What if... Bo Derek had been the first big-screen Marvel superhero? There's a timeline in the Marvel Cinematic Multiverse where that might have become a reality. In a recent chat with Yahoo Entertainment, the actress and international sex symbol revealed that she was approached by Marvel Comics in the early '80s with an offer to bring their disco-dancing superhero, Dazzler, to the multiplex.
At the time, Derek had just made a splash in Blake Edwards's 1979 hit, 10, and representatives from Marvel flew to Paris during a promotional tour to get her to sign on the dotted line. "We had this big meeting in this gorgeous apartment," the actress, now 64, recalls. "It was a little overwhelming for me, a beach girl from California!" (Watch our video interview above.)
In her original form, Dazzler was intended to be a promotional stunt shared by Marvel and Casablanca Records designed to capitalize on the success of disco. (In fact, the character was originally called "The Disco Queen.") After the planned partnership fell apart, Dazzler made her comic book debut in a 1980 issue of The Uncanny X-Men, and the company was eager to unleash her sound-and-light powers in movies as well.
Two years earlier, Richard Donner's pioneering Superman: The Movie had proven that comic book adaptations could fly on the big screen, and Marvel was eager to make a similar leap after investing in a series of TV movies starring characters like Spider-Man, Doctor Strange and Captain America. (Marvel's only other film prior to that point was a long-forgotten Captain America serial from the 1940s.) Gary Goddard was commissioned to write a screenplay that would have been specifically tailored to Derek.
From the beginning, though, the actress had her doubts about suiting up as Dazzler. "I was being offered everything," she remembers. "I had a huge offer for a ton of money to play a female wrestler. You can see that I'm not really the type! Playing Dazzler — this incredible rock performer — would have taken a lot of training, so I wasn't anxious to do all that."
With Derek out, Marvel went back to the drawing board on its movie dreams. It wasn't until 1986 that the company saw one of its characters grace the big screen in the notorious bomb, Howard the Duck, executive produced by George Lucas. But the tide turned in Marvel's favor after 1998's Blade knocked out audiences, kicking off a series of hits that included Bryan Singer's X-Men and Sam Raimi's Spider-Man that culminated in the birth of the Marvel Cinematic Universe with 2008's Iron Man. Dazzler, meanwhile, finally made a brief on-screen appearance in 2019's Dark Phoenix where she was played by Halston Sage.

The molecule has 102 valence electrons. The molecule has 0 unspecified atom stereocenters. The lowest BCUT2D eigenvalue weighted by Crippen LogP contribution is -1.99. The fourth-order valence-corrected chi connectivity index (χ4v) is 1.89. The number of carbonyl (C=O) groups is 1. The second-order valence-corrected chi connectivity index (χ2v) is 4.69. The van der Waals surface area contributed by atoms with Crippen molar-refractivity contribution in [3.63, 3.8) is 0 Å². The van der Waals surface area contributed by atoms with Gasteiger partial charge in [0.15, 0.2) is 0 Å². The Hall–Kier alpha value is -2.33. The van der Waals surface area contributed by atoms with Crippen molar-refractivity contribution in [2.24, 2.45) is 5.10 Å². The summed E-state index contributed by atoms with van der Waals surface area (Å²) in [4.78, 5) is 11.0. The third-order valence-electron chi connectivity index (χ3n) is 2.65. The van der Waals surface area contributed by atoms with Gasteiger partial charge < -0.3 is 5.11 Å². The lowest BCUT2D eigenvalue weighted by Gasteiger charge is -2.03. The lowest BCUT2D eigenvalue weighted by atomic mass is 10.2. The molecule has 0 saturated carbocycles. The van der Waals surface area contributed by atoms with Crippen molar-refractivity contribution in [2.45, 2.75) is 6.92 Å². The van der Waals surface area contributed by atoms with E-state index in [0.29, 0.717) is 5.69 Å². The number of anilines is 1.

As for Derek, she ended up collaborating with Goddard on another movie that had a background in comics: 1981's Tarzan, the Ape Man, which she produced and starred in as the King of the Jungle's better half, Jane Porter. "It's a comic strip, right?" she says of that movie, which was one of the biggest hits of that year despite largely negative reviews.
Years after her near-brush with superhero-dom, Derek shared the screen with a person some have compared to a supervillain: former president Donald Trump. The businessman-turned-politician has a small role in Derek's 1989 film, Ghosts Can't Do It — her final collaboration with her first husband, John Derek, who died in 1998. (Derek recently married her long-time boyfriend, John Corbett, during the coronavirus pandemic.)
In the movie, Derek plays the widow of a recently deceased man (Anthony Quinn) whose spirit seeks out a younger body to possess so they can continue their romance. Trump appears as a businessman who flirts with Derek during an extended scene in a boardroom. "We got a call from a mutual friend saying, 'Donald is looking to be in movies,'" she remembers about how the cameo came about. "We were going to be in New York anyway, so we wrote a little scene and he was in the movie."
According to Derek, Trump didn't require a lot of rehearsal for his scene. "He was great, and we wrote it to get in and out of his offices very quickly. He'd been a friend for quite a while." And looking back on the experience now, she believes that "mutual friend" may have been Trump himself. "There was that time where I believe he was pretending to be his own press agent and calling newspapers and magazines to get his named dropped in the social scene," she says, referring to Trump's well-documented alter ego, John Barron. "During that time where he was campaigning, I think I put that together."
Ghosts Can't Do It is currently streaming on Prime Video with a Fandor subscription.